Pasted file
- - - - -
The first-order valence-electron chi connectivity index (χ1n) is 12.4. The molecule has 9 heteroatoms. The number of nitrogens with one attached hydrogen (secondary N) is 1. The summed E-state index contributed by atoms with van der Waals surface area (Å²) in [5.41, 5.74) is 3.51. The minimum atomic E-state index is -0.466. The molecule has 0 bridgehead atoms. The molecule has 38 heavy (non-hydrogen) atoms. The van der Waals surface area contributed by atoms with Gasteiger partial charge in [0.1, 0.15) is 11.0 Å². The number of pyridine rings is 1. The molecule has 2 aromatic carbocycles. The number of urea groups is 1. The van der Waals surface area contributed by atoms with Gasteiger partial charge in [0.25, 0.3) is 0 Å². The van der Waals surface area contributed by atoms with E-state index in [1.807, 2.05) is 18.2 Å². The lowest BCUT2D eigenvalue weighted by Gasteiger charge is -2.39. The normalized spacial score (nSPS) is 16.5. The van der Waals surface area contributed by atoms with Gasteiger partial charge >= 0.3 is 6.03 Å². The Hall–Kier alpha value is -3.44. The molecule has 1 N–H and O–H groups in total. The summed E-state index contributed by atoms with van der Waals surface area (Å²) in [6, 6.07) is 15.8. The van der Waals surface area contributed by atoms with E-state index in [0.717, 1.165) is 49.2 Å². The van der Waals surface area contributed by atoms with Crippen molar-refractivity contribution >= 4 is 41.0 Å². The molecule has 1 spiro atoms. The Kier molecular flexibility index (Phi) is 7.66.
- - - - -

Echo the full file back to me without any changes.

The first-order valence-electron chi connectivity index (χ1n) is 12.4. The molecule has 9 heteroatoms. The number of nitrogens with one attached hydrogen (secondary N) is 1. The summed E-state index contributed by atoms with van der Waals surface area (Å²) in [5.41, 5.74) is 3.51. The minimum atomic E-state index is -0.466. The molecule has 0 bridgehead atoms. The molecule has 38 heavy (non-hydrogen) atoms. The van der Waals surface area contributed by atoms with Gasteiger partial charge in [0.1, 0.15) is 11.0 Å². The number of pyridine rings is 1. The molecule has 2 aromatic carbocycles. The number of urea groups is 1. The van der Waals surface area contributed by atoms with Gasteiger partial charge in [0.25, 0.3) is 0 Å². The van der Waals surface area contributed by atoms with E-state index in [1.807, 2.05) is 18.2 Å². The lowest BCUT2D eigenvalue weighted by Gasteiger charge is -2.39. The normalized spacial score (nSPS) is 16.5. The van der Waals surface area contributed by atoms with Gasteiger partial charge >= 0.3 is 6.03 Å². The Hall–Kier alpha value is -3.44. The molecule has 1 N–H and O–H groups in total. The summed E-state index contributed by atoms with van der Waals surface area (Å²) in [6, 6.07) is 15.8. The van der Waals surface area contributed by atoms with E-state index in [0.717, 1.165) is 49.2 Å². The van der Waals surface area contributed by atoms with Crippen molar-refractivity contribution >= 4 is 41.0 Å². The molecule has 1 spiro atoms. The Kier molecular flexibility index (Phi) is 7.66.